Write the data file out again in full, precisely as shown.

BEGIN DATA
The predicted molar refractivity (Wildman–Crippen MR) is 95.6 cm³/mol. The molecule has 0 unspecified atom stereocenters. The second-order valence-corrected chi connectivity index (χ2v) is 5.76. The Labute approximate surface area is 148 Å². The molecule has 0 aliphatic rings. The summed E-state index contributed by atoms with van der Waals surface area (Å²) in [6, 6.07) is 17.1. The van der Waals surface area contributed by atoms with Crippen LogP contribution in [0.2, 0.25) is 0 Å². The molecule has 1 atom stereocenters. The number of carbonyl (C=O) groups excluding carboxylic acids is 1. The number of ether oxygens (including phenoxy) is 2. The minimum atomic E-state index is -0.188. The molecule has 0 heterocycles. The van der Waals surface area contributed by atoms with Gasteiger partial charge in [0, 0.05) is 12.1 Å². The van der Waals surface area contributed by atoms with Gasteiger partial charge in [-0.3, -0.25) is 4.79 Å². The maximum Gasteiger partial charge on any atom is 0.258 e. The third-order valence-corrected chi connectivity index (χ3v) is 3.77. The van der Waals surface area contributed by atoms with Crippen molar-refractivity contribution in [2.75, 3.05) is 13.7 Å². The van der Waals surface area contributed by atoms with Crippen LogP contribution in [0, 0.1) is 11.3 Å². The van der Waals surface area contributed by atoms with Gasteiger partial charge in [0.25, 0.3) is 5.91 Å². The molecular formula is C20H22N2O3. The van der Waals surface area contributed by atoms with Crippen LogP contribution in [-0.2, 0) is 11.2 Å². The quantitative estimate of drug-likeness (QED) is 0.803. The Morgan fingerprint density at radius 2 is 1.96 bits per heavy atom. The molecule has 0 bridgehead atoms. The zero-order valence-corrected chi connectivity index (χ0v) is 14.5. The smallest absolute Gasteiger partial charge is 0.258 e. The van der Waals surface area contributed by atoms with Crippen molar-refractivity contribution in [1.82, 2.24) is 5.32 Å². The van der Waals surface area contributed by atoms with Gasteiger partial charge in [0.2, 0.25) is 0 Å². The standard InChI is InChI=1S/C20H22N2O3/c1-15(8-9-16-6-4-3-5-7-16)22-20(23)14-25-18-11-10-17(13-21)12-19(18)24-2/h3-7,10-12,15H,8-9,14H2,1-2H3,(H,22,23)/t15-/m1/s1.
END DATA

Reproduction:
The predicted molar refractivity (Wildman–Crippen MR) is 95.6 cm³/mol. The molecule has 0 unspecified atom stereocenters. The second-order valence-corrected chi connectivity index (χ2v) is 5.76. The Labute approximate surface area is 148 Å². The molecule has 0 aliphatic rings. The summed E-state index contributed by atoms with van der Waals surface area (Å²) in [6, 6.07) is 17.1. The van der Waals surface area contributed by atoms with Crippen LogP contribution in [0.2, 0.25) is 0 Å². The molecule has 1 atom stereocenters. The number of carbonyl (C=O) groups excluding carboxylic acids is 1. The number of ether oxygens (including phenoxy) is 2. The minimum atomic E-state index is -0.188. The molecule has 0 heterocycles. The van der Waals surface area contributed by atoms with Gasteiger partial charge in [0, 0.05) is 12.1 Å². The van der Waals surface area contributed by atoms with Gasteiger partial charge in [-0.3, -0.25) is 4.79 Å². The maximum Gasteiger partial charge on any atom is 0.258 e. The third-order valence-corrected chi connectivity index (χ3v) is 3.77. The van der Waals surface area contributed by atoms with Crippen molar-refractivity contribution in [2.75, 3.05) is 13.7 Å². The van der Waals surface area contributed by atoms with Crippen LogP contribution in [0, 0.1) is 11.3 Å². The van der Waals surface area contributed by atoms with Gasteiger partial charge in [0.25, 0.3) is 5.91 Å². The molecular formula is C20H22N2O3. The van der Waals surface area contributed by atoms with Crippen LogP contribution in [-0.2, 0) is 11.2 Å². The quantitative estimate of drug-likeness (QED) is 0.803. The Morgan fingerprint density at radius 2 is 1.96 bits per heavy atom. The molecule has 0 bridgehead atoms. The zero-order valence-corrected chi connectivity index (χ0v) is 14.5. The smallest absolute Gasteiger partial charge is 0.258 e. The van der Waals surface area contributed by atoms with Crippen molar-refractivity contribution in [1.82, 2.24) is 5.32 Å². The van der Waals surface area contributed by atoms with Gasteiger partial charge in [0.2, 0.25) is 0 Å². The standard InChI is InChI=1S/C20H22N2O3/c1-15(8-9-16-6-4-3-5-7-16)22-20(23)14-25-18-11-10-17(13-21)12-19(18)24-2/h3-7,10-12,15H,8-9,14H2,1-2H3,(H,22,23)/t15-/m1/s1.